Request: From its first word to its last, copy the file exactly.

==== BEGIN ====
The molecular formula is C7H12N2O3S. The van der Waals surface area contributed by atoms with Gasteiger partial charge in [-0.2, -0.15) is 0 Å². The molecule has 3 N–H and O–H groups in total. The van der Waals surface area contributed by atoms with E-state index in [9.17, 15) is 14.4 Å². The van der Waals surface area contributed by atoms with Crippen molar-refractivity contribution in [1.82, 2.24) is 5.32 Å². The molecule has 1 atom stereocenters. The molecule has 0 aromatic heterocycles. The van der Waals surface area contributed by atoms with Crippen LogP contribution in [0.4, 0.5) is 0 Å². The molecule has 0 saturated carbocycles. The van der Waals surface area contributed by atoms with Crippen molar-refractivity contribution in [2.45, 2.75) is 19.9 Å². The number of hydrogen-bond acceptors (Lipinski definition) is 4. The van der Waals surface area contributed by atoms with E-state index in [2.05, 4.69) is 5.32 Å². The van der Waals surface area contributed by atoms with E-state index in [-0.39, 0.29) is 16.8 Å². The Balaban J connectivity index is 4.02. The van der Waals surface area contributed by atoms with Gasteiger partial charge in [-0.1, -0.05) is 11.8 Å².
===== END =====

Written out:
The molecular formula is C7H12N2O3S. The van der Waals surface area contributed by atoms with Gasteiger partial charge in [-0.2, -0.15) is 0 Å². The molecule has 3 N–H and O–H groups in total. The van der Waals surface area contributed by atoms with E-state index in [9.17, 15) is 14.4 Å². The van der Waals surface area contributed by atoms with Crippen molar-refractivity contribution in [1.82, 2.24) is 5.32 Å². The molecule has 1 atom stereocenters. The molecule has 0 aromatic heterocycles. The van der Waals surface area contributed by atoms with Crippen LogP contribution in [0.4, 0.5) is 0 Å². The molecule has 0 saturated carbocycles. The van der Waals surface area contributed by atoms with Crippen molar-refractivity contribution in [2.45, 2.75) is 19.9 Å². The number of hydrogen-bond acceptors (Lipinski definition) is 4. The van der Waals surface area contributed by atoms with E-state index in [2.05, 4.69) is 5.32 Å². The van der Waals surface area contributed by atoms with E-state index in [-0.39, 0.29) is 16.8 Å². The Balaban J connectivity index is 4.02. The van der Waals surface area contributed by atoms with Gasteiger partial charge in [-0.1, -0.05) is 11.8 Å².